Skip to main content

Global prevalence and epidemiology of Strongyloides stercoralis in dogs: a systematic review and meta-analysis



Strongyloides stercoralis, a soil-transmitted helminth, occurs in humans, non-human primates, dogs, cats and wild canids. The zoonotic potential between these hosts is not well understood with data available on prevalence primarily focused on humans. To increase knowledge on prevalence, this review and meta-analysis was performed to estimate the global status of S. stercoralis infections in dogs.


Following the PRISMA guidelines, online literature published prior to November 2020 was obtained from multiple databases (Science Direct, Web of Science, PubMed, Scopus and Google Scholar). Prevalence was calculated on a global and country level, by country income and climate, and in stray/animal shelter dogs versus owned dogs. Statistical analyses were conducted using R-software (version 3.6.1).


From 9428 articles, 61 met the inclusion criteria. The estimated pooled global prevalence of S. stercoralis in dogs was 6% (95% CI 3–9%). Infection was found to be the most prevalent in low-income countries with pooled prevalence of 22% (95% CI 10–36%). The highest pooled prevalence of S. stercoralis in dogs was related to regions with average temperature of 10–20 °C (6%; 95% CI 3–11%), an annual rainfall of 1001–1500 mm (9%; 95% CI 4–15%) and humidity of 40–75% (8%; 95% CI 4–13%). Prevalence was higher in stray and shelter dogs (11%; 95% CI 1–26%) than in owned dogs (3%; 95% CI 1–7%).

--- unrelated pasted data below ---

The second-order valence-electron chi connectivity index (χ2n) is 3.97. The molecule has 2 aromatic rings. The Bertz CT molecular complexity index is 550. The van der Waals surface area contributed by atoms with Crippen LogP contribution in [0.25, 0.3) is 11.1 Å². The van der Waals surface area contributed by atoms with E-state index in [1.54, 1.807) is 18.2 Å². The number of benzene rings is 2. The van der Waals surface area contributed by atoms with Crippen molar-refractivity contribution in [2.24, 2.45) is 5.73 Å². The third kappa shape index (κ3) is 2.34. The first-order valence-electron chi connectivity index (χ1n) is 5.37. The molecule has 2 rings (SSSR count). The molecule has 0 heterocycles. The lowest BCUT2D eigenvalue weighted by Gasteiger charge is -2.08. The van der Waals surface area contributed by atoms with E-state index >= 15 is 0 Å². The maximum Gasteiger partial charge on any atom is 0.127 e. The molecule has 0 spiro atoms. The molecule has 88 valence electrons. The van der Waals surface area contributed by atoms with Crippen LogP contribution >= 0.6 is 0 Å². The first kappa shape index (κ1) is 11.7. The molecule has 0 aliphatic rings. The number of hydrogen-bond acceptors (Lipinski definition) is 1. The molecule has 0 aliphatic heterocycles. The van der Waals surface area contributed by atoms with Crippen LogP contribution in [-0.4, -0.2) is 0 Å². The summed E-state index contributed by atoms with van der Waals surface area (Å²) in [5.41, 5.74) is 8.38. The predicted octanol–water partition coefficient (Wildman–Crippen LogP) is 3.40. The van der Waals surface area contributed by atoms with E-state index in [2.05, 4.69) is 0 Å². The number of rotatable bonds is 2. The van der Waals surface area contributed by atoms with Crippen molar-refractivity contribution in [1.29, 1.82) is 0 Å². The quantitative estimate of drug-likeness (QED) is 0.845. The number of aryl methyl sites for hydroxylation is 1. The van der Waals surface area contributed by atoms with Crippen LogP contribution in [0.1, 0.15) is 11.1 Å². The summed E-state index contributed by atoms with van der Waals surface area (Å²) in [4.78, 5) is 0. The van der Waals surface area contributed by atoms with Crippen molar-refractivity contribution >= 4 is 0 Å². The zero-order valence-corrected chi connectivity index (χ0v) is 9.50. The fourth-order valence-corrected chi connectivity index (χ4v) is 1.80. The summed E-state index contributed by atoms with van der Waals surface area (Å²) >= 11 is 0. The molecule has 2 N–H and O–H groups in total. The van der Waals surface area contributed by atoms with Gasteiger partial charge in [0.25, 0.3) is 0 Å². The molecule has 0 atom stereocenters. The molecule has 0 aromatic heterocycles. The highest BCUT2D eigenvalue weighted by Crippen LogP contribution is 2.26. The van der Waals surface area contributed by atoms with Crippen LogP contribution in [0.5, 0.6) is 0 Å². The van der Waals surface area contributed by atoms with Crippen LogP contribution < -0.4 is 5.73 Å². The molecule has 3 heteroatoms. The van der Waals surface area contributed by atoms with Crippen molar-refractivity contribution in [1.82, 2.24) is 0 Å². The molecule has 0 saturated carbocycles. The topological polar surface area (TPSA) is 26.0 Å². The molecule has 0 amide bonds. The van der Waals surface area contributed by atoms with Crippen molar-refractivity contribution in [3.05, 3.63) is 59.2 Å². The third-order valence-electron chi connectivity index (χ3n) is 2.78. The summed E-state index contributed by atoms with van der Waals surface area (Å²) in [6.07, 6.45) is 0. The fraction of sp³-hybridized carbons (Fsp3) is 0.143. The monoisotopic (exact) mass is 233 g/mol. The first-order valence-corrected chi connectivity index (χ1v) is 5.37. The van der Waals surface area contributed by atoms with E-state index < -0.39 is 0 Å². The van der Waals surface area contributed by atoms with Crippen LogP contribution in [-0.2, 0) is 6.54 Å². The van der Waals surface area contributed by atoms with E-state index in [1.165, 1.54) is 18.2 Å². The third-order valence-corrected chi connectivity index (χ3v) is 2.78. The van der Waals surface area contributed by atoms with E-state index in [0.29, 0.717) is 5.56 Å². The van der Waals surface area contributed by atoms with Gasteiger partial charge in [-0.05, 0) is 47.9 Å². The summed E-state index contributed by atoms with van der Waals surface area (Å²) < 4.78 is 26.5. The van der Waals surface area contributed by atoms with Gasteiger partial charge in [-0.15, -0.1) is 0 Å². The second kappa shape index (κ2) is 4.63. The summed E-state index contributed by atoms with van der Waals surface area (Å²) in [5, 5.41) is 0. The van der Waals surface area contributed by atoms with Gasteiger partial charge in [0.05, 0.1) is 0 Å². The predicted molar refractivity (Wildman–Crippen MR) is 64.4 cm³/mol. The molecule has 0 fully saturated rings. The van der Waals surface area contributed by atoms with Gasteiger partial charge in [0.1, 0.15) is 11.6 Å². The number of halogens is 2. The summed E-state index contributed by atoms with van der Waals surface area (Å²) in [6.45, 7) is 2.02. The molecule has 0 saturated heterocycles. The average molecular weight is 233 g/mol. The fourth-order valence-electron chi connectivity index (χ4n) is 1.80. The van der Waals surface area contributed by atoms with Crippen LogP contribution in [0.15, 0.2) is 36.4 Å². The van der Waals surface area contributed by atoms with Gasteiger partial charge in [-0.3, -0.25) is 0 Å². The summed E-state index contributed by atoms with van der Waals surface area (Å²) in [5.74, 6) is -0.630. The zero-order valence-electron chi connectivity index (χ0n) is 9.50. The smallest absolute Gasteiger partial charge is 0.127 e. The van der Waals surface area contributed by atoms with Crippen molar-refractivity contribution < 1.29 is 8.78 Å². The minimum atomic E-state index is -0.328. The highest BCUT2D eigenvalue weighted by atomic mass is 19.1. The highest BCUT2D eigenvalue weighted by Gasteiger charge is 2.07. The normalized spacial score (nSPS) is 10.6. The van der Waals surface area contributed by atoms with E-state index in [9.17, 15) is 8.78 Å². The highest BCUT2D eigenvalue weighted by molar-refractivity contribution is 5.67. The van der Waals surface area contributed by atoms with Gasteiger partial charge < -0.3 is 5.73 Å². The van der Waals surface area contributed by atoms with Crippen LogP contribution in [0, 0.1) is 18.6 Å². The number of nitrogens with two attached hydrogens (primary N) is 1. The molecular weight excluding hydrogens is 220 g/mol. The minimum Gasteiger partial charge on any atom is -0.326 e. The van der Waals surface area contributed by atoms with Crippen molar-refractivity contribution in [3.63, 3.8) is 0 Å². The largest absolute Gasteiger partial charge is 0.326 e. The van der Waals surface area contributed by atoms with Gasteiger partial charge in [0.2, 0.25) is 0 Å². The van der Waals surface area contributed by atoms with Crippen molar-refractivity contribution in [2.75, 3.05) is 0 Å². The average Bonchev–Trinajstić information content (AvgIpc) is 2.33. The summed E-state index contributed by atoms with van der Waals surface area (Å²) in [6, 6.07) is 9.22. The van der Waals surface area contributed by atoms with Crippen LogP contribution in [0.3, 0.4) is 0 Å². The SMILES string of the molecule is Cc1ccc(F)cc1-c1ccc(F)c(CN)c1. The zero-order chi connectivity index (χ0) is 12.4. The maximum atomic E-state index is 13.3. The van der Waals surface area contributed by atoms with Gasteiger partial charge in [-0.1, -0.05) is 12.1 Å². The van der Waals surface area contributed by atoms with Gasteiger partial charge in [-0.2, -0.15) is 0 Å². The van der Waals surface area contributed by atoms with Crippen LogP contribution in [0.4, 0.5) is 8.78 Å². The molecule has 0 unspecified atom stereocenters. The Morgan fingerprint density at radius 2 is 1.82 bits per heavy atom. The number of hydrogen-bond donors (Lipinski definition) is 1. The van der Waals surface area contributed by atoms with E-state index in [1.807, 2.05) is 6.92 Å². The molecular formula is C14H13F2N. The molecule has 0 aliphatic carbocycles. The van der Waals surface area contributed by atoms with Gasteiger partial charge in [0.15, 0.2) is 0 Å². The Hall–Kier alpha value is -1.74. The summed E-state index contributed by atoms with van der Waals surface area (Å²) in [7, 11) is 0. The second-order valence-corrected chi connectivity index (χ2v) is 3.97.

As with S. stercoralis in humans, higher prevalence in dogs is found in subtropical and tropical regions and lower-income countries, locations which also can have high dog populations. While this study presents the first estimated global prevalence of S. stercoralis in dogs, it is potentially an underestimation with 15 of 61 studies relying on diagnostic methods of lower sensitivity and a paucity of data from most locations. Standardized protocols (e.g. quantity of feces and number of samples for a Baermann) in future studies could improve reliability of results. More prevalence studies and raising veterinary awareness of S. stercoralis are needed for a One Health approach to protect humans and dogs from the impact of the infection.

Graphical Abstract


A quarter of the world’s population is impacted by helminthic infections that cause substantial rates of diseases and/or disabilities. Many of these helminths are zoonotic with carnivores, particularly dogs and cats, responsible for transmission of nearly 43% of the zoonotic pathogens [1,2,3,4]. One of these zoonotic pathogens is Strongyloides stercoralis, a soil-transmitted helminth that affects 100–370 million people globally and is classified as a neglected tropical disease [5, 6]. The main manifestations of S. stercoralis infection are gastrointestinal and cutaneous signs. However, S. stercoralis infections can be asymptomatic but, in the other extreme, can cause severe pulmonary pathology with auto- and hyperinfection [7,8,9]. The life cycle of S. stercoralis involves homogonic and heterogonic stages. In the homogonic cycle, only females exist in the host and eggs are produced via parthenogenesis. First-stage larvae (L1) and occasionally in some hosts eggs containing L1 are excreted via the host’s feces into the environment where the heterogonic cycle occurs. Male and female larvae molt into free-living adult worms through four larval stages with female larvae also being able to molt into infectious third-stage larvae (L3) with no further development until entering a host [8]. The most common techniques to detect larvae of S. stercoralis in human feces are direct smear, Kato-Katz, flotation, sedimentation, Baermann and Koga agar plate culture with the latter three being the more sensitive for larvae. Indirect fluorescent antibody tests (IFATs), enzyme-linked immunosorbent assays (ELISAs) and molecular methods also can be used for diagnosis but are more frequently used in research versus clinical settings [10,11,12]. The primary treatment for S. stercoralis infection in humans is ivermectin [9].